Concentration can be seen as an entry point to a meditative state. Patanjali describes concentration as ‘fixing the consciousness on one point or region’ and meditation as “the steady, continuous flow of concentration”. Concentration (or centrring) is often used at the beginning of a class to encourage students to settle and connect with the start of the practice. Tools may include awareness of breath or sound or just sitting or lying silently for around 10-15 minutes.

Meditation

There are many ways to meditate, but all have the same purpose – to increase awareness, acceptance and understanding of ourselves, experiences and wider connections in the universe.

Meditation trains the mind to focus on what is real, staying in the present and encouraging a clearer perspective on life and relationships.

Contemplation or meditation (dhyana) involves holding on to an idea in the mind without the mind wandering. This takes practice and time and may involve concentrating on a physical object such as a stone, apple, egg or picture, or meditating on an abstract idea or concept such as love or duty.

Yoga Nidra

In Yoga Nidra, the mind is encouraged to drift and stay in its hypnogogic state which is the transition from wakefulness to sleep or from sleep to wakefulness. During this time, the mind is receptive to sounds and visual images. During Yoga Nidra the mind may also connect with unexplored creativity, intuitions and unexplored creativity.

Guided Yoga Nidra uses tools such as guided visualization including rotation of consciousness and awareness of sensations. It is usually delivered at a speed that encourages the mind to move between images and concepts.

Yoga Nidra can be a profound experience and care should be taken

Restorative Yoga

Restorative yoga uses props – bolsters, blankets, straps and eye pillows – to place the body in supportive positions for complete physical release. By staying supported in these positions for a longer period (up to half an hour or more depending on the pose) the body and mind are encouraged to relax and readjust.

Restorative yoga can be used as therapy or to provide a deeper relaxation experience.

There are a number of new studios worldwide providing excellent facilities with classes, workshops and training suitable for anyone who wants to learn, or expand their skills.

– Wendy Jacob32

Including Yoga in Your Work Day.

Tuesday, August 5th, 2014

Yoga is an ancient traditional art form of exercise believed to have originated in the Rig Veda. Yoga emphasizes on inner peace and the self-origin of an individual for eternal truth. This form of art is considered great in the form of flexibility and keeping the body and mind free form chaos within. Having a cure for all kinds of ailments and focusing more on the individuals overall health. Incorporating yoga in your day to day activities helps the individual in Reducing stress, control over blood pressure, increased learning and power memory, manages chronic pain.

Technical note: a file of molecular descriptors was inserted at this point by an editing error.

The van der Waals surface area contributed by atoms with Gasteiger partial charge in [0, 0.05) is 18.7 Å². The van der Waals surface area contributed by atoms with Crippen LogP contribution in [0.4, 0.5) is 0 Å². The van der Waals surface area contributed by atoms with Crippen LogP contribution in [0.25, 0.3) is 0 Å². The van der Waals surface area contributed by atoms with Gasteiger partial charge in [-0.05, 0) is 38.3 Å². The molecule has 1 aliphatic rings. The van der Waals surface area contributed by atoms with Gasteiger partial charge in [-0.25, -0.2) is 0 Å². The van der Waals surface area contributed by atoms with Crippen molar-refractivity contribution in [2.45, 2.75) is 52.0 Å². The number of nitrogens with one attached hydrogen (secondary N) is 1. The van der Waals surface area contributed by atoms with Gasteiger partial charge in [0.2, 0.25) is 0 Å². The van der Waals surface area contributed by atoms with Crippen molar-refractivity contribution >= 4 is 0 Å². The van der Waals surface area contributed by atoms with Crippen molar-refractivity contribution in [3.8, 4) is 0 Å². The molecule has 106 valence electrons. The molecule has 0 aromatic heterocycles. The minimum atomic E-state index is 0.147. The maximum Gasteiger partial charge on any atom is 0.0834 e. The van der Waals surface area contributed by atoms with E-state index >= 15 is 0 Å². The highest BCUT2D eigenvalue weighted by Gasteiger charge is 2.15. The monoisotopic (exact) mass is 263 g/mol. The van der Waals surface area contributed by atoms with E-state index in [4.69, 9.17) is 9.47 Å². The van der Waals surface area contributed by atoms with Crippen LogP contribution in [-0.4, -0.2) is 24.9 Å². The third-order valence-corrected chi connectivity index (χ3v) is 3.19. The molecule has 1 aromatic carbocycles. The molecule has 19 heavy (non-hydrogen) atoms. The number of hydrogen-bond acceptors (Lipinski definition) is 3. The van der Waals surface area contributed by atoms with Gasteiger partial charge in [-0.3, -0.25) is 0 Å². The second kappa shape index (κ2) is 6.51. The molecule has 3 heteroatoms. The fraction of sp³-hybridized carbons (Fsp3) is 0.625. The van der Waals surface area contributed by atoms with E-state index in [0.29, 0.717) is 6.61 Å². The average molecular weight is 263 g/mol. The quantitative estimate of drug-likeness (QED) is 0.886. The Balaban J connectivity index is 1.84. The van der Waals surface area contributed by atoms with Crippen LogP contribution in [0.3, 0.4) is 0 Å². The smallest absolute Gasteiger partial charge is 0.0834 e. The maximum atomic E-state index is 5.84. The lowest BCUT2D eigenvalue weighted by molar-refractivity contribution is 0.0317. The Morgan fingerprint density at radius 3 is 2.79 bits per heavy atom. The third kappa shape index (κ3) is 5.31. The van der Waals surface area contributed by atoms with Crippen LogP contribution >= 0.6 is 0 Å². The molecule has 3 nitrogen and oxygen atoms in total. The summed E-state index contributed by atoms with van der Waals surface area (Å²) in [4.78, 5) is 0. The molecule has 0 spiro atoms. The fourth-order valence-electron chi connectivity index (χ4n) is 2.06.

The best part of yoga is that it can be performed anywhere as the entire focus is on using the individuals energy and efforts which is not depended on any instrument of exercise unlike in gyms. Rather than performing yoga only on specific timings like a morning or evening class, yoga can be performed in small portions throughout the day keeping you energetic and focused all the time.

Few ways of doing yoga throughout the day in small portions

Deep Yogic Breathing 

Taking deep breaths at any given point of time when you are shopping at a grocery store, driving, walking to your workplace, watching TV, attending on conferences etc. Deep breathing calms the heart rate and nervous system and also has an influences the people around you and keeps them calm. Deep breathing forces more oxygen to the brain making you more alert, eloquent when dealing with clients, customers.

Meditation 

Mediation is the key factor in yoga that brings internal peace and bliss. A 5 minute meditation at your work place, college, school, and home can calm your body, mind and make your day more effective. Meditation can be performed in various ways, a simple technique that you can practice is CONCENTRATING ON YOUR BREATH. Close your eyes. Inhale, exhale a one count cycle for each breath, notice the air movement in your body, the belly, nostrils entering and leaving the body. Focus on one point and the see the increased concentration.

Desk Stretching 
A sitting posture e.g. Gomukhasana- cow face pose, stretches the upper body. Seated twist -right, left side stretch with legs shoulder length widened stretching at each side while you inhale and exhale .Shoulder stretch, hip stretch, back bend helps in eliminating physical and mental fatigue. All stretches at one seated place can help you a lot in relaxation.

Yoga at the Lunch Break 

Find an open and quiet place at a park or at your office terrace and perform few yoga asana like Tadasana ( Mountain pose ), Urdhva hastasana (raised arm pose), Uttanasana (standing -forward bend), plank pose, staff pose, Paschimottanasana ( seated forward bend.) These few postures that would energize your body, makes you feel more lighter, eradicating the toxins and increasing concentration.